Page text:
As a description for a canoe, what is a “tripper”? What is the dividing line between a tripper and, you know, “not-a-tripper”? Thanks.
werll back in the 60’s a tripper had a certain mystique…oh you mean canoe?
good boat for taking a legitamate canoe trip:
- good capacity
- good tracking BUT also…
- good maneuverability
- good in ALL conditions
7…get my point?
You can take a lot of stuff in a tripper
A non-tripper, not so much.
If you would consider camping for a long weekend or a week using the canoe to transport all your stuff, it’s probably a tripper (assuming you can keep upright in it as you go down the river). If you have difficulty fitting a bag lunch in the canoe, then it’s not a tripper.
- Big D
I don’t think it is a "dumb question"
As a life long canoe paddler I have often wondered the same.
Maybe I’ll finally find out.
Back when I was a kid I visualized it as one of those birch bark canoes that the northern fur traders used.
But did in fact those northern fur traders use birch bark canoes ?
I have a Seliga Tripper canoe. It hauls gear. Lots of it. The Tripper I have was designed for the bwca. Loaded it handles like a dream but its not fast. Unloaded it handles like a sail.
Thanks to all
who have responded so for.
As for flatpick’s " 7…get my point?" – actually, no. Go through the manufacturers’ catalogs or other promotional material (ie, the web), they typically claim that many of their boats meet most or all of these criteria. So are most or all of them trippers?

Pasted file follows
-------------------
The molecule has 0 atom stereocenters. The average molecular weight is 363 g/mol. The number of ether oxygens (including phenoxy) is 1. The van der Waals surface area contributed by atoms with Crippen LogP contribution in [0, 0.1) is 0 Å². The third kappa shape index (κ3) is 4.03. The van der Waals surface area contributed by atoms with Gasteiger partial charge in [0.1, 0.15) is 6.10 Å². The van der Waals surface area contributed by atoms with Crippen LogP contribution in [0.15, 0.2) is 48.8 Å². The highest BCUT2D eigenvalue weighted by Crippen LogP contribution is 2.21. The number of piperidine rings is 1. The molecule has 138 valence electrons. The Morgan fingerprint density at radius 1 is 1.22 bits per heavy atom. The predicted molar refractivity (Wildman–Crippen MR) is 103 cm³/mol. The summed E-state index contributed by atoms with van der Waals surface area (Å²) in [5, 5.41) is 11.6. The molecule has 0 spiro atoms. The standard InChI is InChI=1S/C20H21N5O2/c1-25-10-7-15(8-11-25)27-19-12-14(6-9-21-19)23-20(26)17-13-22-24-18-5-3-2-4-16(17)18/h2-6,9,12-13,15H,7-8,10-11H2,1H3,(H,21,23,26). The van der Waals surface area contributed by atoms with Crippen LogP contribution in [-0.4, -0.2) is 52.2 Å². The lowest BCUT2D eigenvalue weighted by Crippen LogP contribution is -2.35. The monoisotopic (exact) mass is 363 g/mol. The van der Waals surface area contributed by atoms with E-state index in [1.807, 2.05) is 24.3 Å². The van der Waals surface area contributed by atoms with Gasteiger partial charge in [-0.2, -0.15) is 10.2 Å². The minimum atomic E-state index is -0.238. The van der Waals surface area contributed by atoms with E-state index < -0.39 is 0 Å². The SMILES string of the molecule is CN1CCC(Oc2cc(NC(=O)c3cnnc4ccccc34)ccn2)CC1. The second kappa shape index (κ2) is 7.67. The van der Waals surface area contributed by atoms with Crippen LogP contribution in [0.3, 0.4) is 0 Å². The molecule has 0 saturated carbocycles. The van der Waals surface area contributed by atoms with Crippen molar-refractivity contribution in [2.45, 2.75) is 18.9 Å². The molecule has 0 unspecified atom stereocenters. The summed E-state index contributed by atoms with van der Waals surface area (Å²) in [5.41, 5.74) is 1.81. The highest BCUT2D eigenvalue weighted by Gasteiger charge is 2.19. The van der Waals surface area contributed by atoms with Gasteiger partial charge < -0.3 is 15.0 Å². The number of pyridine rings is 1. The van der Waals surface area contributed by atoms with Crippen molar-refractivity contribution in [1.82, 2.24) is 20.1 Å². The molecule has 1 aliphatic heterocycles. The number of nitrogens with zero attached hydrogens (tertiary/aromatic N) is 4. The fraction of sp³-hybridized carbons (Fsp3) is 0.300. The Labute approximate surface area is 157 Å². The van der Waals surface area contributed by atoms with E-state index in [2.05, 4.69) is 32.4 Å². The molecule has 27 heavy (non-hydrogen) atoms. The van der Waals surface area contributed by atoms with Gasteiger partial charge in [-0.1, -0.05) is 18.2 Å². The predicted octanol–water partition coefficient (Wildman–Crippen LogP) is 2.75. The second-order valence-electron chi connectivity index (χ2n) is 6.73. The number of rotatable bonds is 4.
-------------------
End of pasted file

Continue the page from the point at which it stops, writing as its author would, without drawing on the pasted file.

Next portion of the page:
As for “taking a legitamate canoe trip,” well, legitimate compared to what? At my age (never mind), propelling a straight-tracker for 4 or 5 hours over open water seems pretty “legitimate” to me (and usually leaves me drained for the rest of the day).
Thanks to JackL for being brave enough to admit sharing my confusion.
This is helpful …
It starts to separate the sheep from the goats, so to speak.
Maybe I’m a cynic, but I just can’t quite believe there are boats out there that do everything well and nothing not-so-well, or even poorly. Life is full of trade-offs and compromises, and I see no reason to believe there are canoes that are exceptions to this rule.
I’m looking for reasons to believe that “tripper,” as the term is applied by the manufacturers, isn’t essentially a promotional gimmick. I have a catalog from one company (who will go unnamed) that uses the term for at least 2/3rds of their canoes. Based on personal experience, that just doesn’t wash.
=able to carry grill, chairs, dining shelter, picnic table, radio seven cases of beer and mother in law for an overnight. Which may well be all you want…
non tripper=able to carry paddler and minimalist gear for seven weeks
the power of marketing
Paddling Efficiency over long distances
A tripping canoe is not just a big cargo hauler. Jon boats can do that, but i would not want to paddle one for a couple hundred miles.
A tripping canoe must be capable of hauling your gear and handling the water you are hauling it over, and be efficient enough that you can cover a lot of water each day. Not 5 or 10 or 15 miles down the river with the current each day, but propelling your canoe across the water for 15 or 20 or 30 miles a day.